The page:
Re: [OPE] capitalist states, imperialism, and militarism

From: Dave Zachariah (
Date: Sun Mar 02 2008 - 16:28:49 EST

on 2008-03-02 14:46 GERALD LEVY wrote:
> "Capitalist nations have no goals or rationality"???!!!

That was a misstatement on my part. What I meant to say was that 
economic systems --- especially uncoordinated ones --- do not behave 
like agents with rational goals. At best one can say they behave like 
regulatory control systems, but this is an emergent behaviour from 
various goals pursued by its agents. Anyway, these are deep theoretical 

It is fair to say that an entire population can set up and pursue 
unified goals, e.g. in mobilisation for total war or catastrophes. But 
these actions are coordinated by the state apparatus.

> I think this fundamentally misconceives the relation between nation
> states and capital.  If one is referring to an imperialist nation (do
> you think that imperialism is a reality, btw?) then that nation
> certainly does have (imperial) goals and its behavior normally is, at
> least to a significant degree, rational in the sense that its behavior is
> generally consistent with its (real) goals.
> If, for instance, a nation state seeks imperial expansion and a 
> territorial
> re-division of the world that benefits that nation's economy and the
> interests of  the ruling class, then militarism has an important and
> logical/rational role as part of that project.  E.g., it is entirely 
> rational
> for US imperialism to use the military to attempt to preserve US
> hegemony in the world capitalist system.

(a) I follow Hobsbawm's analysis of nations which can be summarized as 
"Nations do not make states and nationalism but the other way around." 
Nations to me are 'imagined communities'.

(b) I take 'imperialism' as a phenomenon that pre-dates capitalism, when 
a state tries to control or subjugate communities outside the territory 
in which it was constituted.

Consequently, I would say that it is an 'imperial state' that has goals. 
It can specify them and rationally pursue them. It has its own economic 
interests, being a surplus appropriator in its own right. Therefore its 
relation to powerful mechants, industrial capital and the rentier class 
throughout history is not as simple as saying that it acts on the behalf 
of the ruling class as a whole.

I lack a deeper analysis of it, but I think the particular interests of 
the state and members of the ruling class are two distinct but 
overlapping sets. During some periods the sets converge, other periods 
they diverge. If one thinks they are identical, then European, and 
especially Scandinavian, politics in the 20th century becomes 

It is not that wars waged by states have no economic goals, it's that 
they cannot simply be derived from "capital in general" but rather from 
the intersection of the two sets of interests given above.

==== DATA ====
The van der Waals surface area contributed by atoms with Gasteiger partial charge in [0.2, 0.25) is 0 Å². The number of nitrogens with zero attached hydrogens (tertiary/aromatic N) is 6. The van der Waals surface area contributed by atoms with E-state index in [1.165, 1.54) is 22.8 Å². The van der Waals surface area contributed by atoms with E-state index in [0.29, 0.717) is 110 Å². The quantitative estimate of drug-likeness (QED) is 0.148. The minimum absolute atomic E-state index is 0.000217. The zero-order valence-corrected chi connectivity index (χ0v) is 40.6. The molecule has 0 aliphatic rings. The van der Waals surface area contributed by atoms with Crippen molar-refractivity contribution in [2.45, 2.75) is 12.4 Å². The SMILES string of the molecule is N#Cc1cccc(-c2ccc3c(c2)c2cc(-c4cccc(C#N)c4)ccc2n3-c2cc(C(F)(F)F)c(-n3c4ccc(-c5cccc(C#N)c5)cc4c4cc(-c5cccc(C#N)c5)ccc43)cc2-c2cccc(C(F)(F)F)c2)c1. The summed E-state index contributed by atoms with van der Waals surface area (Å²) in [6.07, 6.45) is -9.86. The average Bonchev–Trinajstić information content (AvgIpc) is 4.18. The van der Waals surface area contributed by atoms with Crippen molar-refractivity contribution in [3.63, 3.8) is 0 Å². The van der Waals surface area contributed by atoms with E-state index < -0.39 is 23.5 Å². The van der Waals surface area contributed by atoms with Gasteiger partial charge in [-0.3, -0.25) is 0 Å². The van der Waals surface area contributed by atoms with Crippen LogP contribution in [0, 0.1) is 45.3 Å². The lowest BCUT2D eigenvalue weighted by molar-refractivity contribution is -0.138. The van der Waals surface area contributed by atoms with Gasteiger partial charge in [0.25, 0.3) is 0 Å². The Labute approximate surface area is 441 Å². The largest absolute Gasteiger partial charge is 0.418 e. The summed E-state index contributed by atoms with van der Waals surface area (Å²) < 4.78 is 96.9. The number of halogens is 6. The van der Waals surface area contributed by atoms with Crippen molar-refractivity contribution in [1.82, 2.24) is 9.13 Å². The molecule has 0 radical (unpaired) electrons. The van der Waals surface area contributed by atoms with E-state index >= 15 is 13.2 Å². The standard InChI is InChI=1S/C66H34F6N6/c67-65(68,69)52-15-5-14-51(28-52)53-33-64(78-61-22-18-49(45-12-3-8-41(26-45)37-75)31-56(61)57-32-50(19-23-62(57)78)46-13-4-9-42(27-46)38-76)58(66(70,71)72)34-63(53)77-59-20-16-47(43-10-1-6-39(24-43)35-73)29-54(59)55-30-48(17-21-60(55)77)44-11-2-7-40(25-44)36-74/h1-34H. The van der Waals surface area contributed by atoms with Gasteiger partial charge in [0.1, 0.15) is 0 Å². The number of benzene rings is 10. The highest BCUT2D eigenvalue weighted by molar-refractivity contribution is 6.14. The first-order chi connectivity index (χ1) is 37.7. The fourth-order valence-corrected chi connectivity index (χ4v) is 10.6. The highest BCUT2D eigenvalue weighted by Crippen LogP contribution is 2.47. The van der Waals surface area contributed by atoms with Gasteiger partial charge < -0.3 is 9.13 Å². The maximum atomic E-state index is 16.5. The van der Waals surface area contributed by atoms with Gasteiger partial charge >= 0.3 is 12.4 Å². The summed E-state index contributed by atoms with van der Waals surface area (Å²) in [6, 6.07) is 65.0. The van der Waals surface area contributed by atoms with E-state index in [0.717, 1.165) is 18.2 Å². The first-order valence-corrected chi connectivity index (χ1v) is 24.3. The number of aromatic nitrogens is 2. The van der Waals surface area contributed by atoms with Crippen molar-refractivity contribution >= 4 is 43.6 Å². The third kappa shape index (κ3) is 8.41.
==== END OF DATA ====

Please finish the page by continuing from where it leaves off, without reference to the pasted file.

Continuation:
> I guess we'd have to look at
> particular wars to evaluate these contrary claims more concretely.

I agree. I plan to study some theories of the state and imperialism when 
I find time.

> I guess you are talking about the war against Iraq. While it's
> true that some segments of capitalists from the US  would benefit to a
> greater degree than the US capitalist class in general, I think the
> intent of the war was to benefit US capital and the state as a whole.
> Of course, developments there haven't proceeded in exactly the way
> planned by the US government .... 
> It should not be forgotten that wars have historically been a means
> through which the economies of individual capitalist social formations
> have been fueled and an economic crisis overcome.  Military spending
> in the US,  Germany, and Japan all had a role in stimulating capitalist
> expansion in those countries.   This should not be forgotten - especially
> because the bourgeoisie has not forgotten that lesson.
> I guess the larger question implied by this discussion is this: does
> imperialist rivalry _necessarily_  require a role for militarism or is 
> that simply
> one way in which imperialist  rivalries have historically often been 
> expressed? 
> Note that I have asked this question but haven't asserted an answer (yet).
> As a _practical_ matter, taking into consideration the current relation
> among nations, I don't see militarism becoming less of a factor in the 
> immediate
> period ahead.  And, I don't think the historical trend has been for 
> militarism
> to be diminished in importance for individual states and capitalist 
> economies.

I think imperialist rivalry between states necessarily requires a role 
for militarism because state power is ultimately coercive power. The 
primary imperialist rivalry today is between the US and Iran over the 
Middle East. But the one that most likely will dominate the 21st century 
is between the US and China.

//Dave Z
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